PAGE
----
Sunday, 3 May 2015

Choosing to Celebrate Love.

Jess shares with us her thoughts on approaching her first Mother's Day as a bereaved mother.

"As bereaved mothers we have to make too many decisions that no parent should ever have to make. So let’s make a decision for us, let’s celebrate Mother’s Day, because we are mothers too."

Through all the anniversary and festive dates of our 8 month journey, I have come to learn that the lead up is always the worst. But just like every other day, you crawl into bed as night falls and you take a deep breath, and you acknowledge that you have survived another day.

We lost our Isobel just weeks before Father’s Day last year. The upcoming event didn't even occur to us until the day we needed to refill my painkillers prescription. There in the pharmacy was a nice little display of Father’s Day gifts, a table of dad-like products staring back at us. At the time I chose to ignore it, not realising how painful those 5 minutes were for my husband, until we got home and he broke down. That was the day we wondered if we would ever celebrate a special day again.

Christmas was just as hard. We thought putting up a tree would help, and we were even lucky to receive beautiful ornament gifts for Isobel. But the days leading up to it were torture, and the day itself even worst. Friends posted pictures of their baby's first Christmas. Strangers wished us a "Merry Christmas" but we couldn't even say the words in return, we weren't 'merry', there was nothing 'merry' about Christmas to us. We put smiles on for our families on Christmas Day so they could at least enjoy it without feeling guilty, but we were heartbroken inside.

Now Mother’s Day approaches and the fear lurks in my mind - how will I survive it?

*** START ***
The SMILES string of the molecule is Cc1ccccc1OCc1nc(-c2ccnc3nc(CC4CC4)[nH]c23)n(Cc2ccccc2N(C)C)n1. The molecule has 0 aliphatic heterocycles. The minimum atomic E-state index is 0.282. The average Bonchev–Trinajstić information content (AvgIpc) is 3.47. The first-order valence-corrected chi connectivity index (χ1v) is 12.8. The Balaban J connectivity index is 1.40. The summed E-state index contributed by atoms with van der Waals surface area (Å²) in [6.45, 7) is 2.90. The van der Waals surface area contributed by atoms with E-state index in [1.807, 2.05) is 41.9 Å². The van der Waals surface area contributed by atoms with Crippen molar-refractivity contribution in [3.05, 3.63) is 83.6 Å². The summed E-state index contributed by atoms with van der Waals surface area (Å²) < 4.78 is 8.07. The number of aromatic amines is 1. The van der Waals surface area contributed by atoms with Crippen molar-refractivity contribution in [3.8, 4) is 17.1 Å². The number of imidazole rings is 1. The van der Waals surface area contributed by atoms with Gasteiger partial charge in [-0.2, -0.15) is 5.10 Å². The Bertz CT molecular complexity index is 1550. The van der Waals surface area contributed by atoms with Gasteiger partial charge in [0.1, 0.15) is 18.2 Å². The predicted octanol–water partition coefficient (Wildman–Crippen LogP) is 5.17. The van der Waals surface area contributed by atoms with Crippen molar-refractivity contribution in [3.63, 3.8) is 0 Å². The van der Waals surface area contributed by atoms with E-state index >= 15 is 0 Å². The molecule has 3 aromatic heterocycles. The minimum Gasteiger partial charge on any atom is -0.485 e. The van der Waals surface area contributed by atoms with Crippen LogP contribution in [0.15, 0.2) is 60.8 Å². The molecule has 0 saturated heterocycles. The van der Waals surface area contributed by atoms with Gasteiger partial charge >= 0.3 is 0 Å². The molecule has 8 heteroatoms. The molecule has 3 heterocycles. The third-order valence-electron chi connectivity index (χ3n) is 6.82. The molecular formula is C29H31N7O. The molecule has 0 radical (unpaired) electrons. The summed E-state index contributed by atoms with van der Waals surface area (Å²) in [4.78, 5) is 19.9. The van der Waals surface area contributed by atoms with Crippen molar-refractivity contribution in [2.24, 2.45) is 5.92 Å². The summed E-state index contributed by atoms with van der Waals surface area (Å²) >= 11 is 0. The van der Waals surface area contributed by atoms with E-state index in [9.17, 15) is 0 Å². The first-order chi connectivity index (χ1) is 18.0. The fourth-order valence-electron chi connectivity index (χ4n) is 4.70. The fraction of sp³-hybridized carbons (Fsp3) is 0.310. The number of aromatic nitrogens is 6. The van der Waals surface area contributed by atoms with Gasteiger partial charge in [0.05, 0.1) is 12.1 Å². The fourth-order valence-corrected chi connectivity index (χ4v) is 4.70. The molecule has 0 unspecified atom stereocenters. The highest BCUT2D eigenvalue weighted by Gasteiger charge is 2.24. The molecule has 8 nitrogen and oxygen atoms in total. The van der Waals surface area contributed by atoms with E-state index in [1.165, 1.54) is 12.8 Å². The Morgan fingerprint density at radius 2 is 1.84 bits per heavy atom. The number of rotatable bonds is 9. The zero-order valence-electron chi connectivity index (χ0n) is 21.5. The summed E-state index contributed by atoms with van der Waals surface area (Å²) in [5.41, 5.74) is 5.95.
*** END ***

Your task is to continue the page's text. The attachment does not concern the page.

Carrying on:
I know that I am not alone in this fear. Mother’s Day is a "trigger" for thousands of mothers out there, although one of many triggers I'm sure they feel every day; for me it's the colour yellow, her songs, hearing her name called out in the supermarket. The triggers never really stop, but the Mother’s Day trigger is a big one. For a bereaved mother, Mother’s Day is a blend of numbness, disbelief and sorrow. It feels like everything in the world is reminding you of your loss, every television ad, every display in the shop window, even the sight of every mother with their child knowing they will have the chance that you won’t have to celebrate together.

As bereaved mothers we have to make too many decisions that no parent should ever have to make. So let’s make a decision for us, let’s celebrate Mother’s Day, because we are mothers too.

I recently watched a beautiful video about motherhood by American blogger Missy Lanning. It talks about what motherhood means, and to Missy it means love. And I agree. Love is the most important part of being a mother because it is there from the very beginning and it never goes away. The moment we started trying for Isobel I felt the love for our unborn child, although it took a long 3 years; my love just grew stronger. As my belly grew I remember feeling strange because I loved our child so much but I couldn't define if my love was for a girl or a boy, it was just pure love. The moment she was born I felt instinctive love of wanting to protect her, and I always will.

This Mother’s Day I will tell the world that I am a mother. I love my daughter unconditionally, a love which grows stronger each day. I worry about her, hoping she is safe. I am proud of her, and I hope she is proud of me. I feel guilt that I am not doing enough for her, or giving her enough attention. I share every moment with her. I am her mother. She is my daughter. I choose to celebrate our love on Mother’s Day, and I hope all mothers will choose to celebrate their love with their child.


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Jess Schulz

Living in quiet beachside Adelaide, Jess is a fundraising officer for Motor Neurone Disease SA, freelance graphic designer, and social blogger. Married for 5 years (together for 12), Jess and her husband experienced the saddened loss of their first child in 2014 at 40 weeks. Their daughter Isobel Lola, passed away 6 days after she was born. A perfect pregnancy ended with a cord prolapse during labour, and now Jess and her husband are walking the road of grief while trying to survive each day without their Isobel. Love, hope and support are the essence of their survival, and Jess has chosen to share their story on Sands to hopefully support other bereaved parents walking this road too.

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